Maxfield: That's great. That's quite a recommendation. This doesn't have anything to do with that, but let me take this in a different direction. I think this is a great stock. It's my second-largest holding after Bank of Americain my combined portfolio with my wife. Let me tell you the one part of the Chipotle thesis that a lot of people seem to be sold on that I am not sold on.

Lapera: Tell me.

Maxfield: That is this idea that these other concepts it is developing are really going to do well, and let me tell you why I question that.

Lapera: Are you talking about Chiptopia?

Maxfield: I'm talking about ShopHouse, their Asian concept.

Lapera: Oh, OK.

Maxfield: And Pizzeria, I think it's ... I can't remember. Pizzeria Locale or something like that. Their pizza concept that's in Denver. ShopHouse, their first restaurant was out there in D.C., and I think they have a couple of them now. You're just not seeing, at least from everything you hear from the company, the same acceleration in sales that you saw in Chipotle early on. That's one part of the thesis that I'm not as optimistic about as I think a lot of other people [are] that look at Chipotle and like its stock.

Lapera: On the other hand, I also think that since Chipotle does have such an established network, it's not as big of a risk as it could take. If another company were trying to do this earlier on in its life cycle, it would probably be a huge risk, but for Chipotle, it's kind of a middling risk, I feel like.

Maxfield: The other thing is that they are able to finance all of these things through its cash flow. It's not like going out and borrowing a whole bunch of money. In fact, if you look at its balance sheet, it doesn't have any debt. It's not like it's going out and borrowing and doing these things. It's not increasing the frailty of its balance sheet to do that, but still, it just doesn't seem to help out with that in terms of the premium valuation on its stock.

Let me just bring up one more point about Chipotle, and just to kind of put all this into perspective: One of the things that Warren Buffet talks about a lot is the importance of ... Because nobody can foresee the future, what's going to happen in any company. What you want to do to protect you on the downside is, you want to identify stocks where there's a margin of safety. Even if things do go bad, the downside is relatively limited. And when you think about Chipotle, it just looks like one of those asymmetric bets where the probability of it going up at this point seems to be much greater than the probability of it going down, because it's already dropped 50%. There's just a limit to how far it can go unless Chipotle is going to go away, which, again, the historical precedent does not support that. It's one of those stocks where I think you can get in -- this is my thesis on it, anyway -- assuming it's a long-term hold, and feel comfortable that you have a margin of safety built into that holding.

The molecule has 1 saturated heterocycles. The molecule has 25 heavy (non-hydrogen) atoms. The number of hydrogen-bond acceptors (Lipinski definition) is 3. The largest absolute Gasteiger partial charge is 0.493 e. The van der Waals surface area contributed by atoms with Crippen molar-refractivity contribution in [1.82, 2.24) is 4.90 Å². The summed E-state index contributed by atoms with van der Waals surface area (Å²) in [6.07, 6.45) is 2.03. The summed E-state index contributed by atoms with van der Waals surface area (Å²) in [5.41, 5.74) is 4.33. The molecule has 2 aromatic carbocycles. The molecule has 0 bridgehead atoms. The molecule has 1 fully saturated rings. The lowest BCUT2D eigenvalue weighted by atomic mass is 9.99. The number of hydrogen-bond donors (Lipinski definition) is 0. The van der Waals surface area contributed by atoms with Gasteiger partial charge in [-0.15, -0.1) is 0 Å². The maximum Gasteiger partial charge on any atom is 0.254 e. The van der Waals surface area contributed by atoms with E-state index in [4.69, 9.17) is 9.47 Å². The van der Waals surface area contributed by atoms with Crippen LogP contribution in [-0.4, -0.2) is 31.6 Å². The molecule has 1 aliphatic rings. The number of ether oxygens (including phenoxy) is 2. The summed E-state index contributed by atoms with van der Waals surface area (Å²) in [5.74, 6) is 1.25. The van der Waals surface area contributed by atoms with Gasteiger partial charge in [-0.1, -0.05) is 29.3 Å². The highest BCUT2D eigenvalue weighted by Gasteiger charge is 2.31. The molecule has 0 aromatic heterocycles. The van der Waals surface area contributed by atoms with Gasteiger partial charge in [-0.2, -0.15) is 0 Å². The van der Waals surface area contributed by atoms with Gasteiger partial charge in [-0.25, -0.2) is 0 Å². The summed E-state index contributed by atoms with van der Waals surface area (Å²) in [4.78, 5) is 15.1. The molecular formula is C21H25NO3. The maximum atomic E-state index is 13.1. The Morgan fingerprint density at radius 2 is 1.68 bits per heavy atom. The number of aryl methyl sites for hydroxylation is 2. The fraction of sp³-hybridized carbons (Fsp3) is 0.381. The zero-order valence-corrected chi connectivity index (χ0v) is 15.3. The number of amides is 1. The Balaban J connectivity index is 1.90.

Lapera: I think that this was an interesting show that revealed a lot of my personal character flaws, and I'm sorry that you all had to hear it.

Maxfield: One very major one.

Lapera: I don't know if that's a personality flaw so much as a body flaw. I don't really know, but just make sure you don't sit behind me on a roller coaster.

Maxfield: Or in front of you.

Lapera: In any direction, don't get on a roller coaster with me is really the moral of the story to this podcast.

As usual, people on the program may have interest in stocks they talk about and The Motley Fool may have recommendations for or against, so don't buy or sell stocks based solely on what you hear.

Contact us at industryfocus@fool.com or by tweeting us @mfindustryfocus. Thank you to Austin Morgan, today's totally awesome producer. Thanks for listening to my stories about puking, Austin. You rock! And thank you to you all for joining us, especially you, John. Everyone have a great week!

SVB Financial provides credit and banking services to The Motley Fool. Gaby Lapera has no position in any stocks mentioned. John Maxfield owns shares of Bank of America, Chipotle Mexican Grill, and ExxonMobil. The Motley Fool owns shares of and recommends Chipotle Mexican Grill, SVB Financial Group, and Twitter. The Motley Fool owns shares of ExxonMobil. The Motley Fool recommends Bank of America, Cisco Systems, and Cullen/Frost Bankers. Try any of our Foolish newsletter services free for 30 days. We Fools may not all hold the same opinions, but we all believe that considering a diverse range of insights makes us better investors. The Motley Fool has a disclosure policy.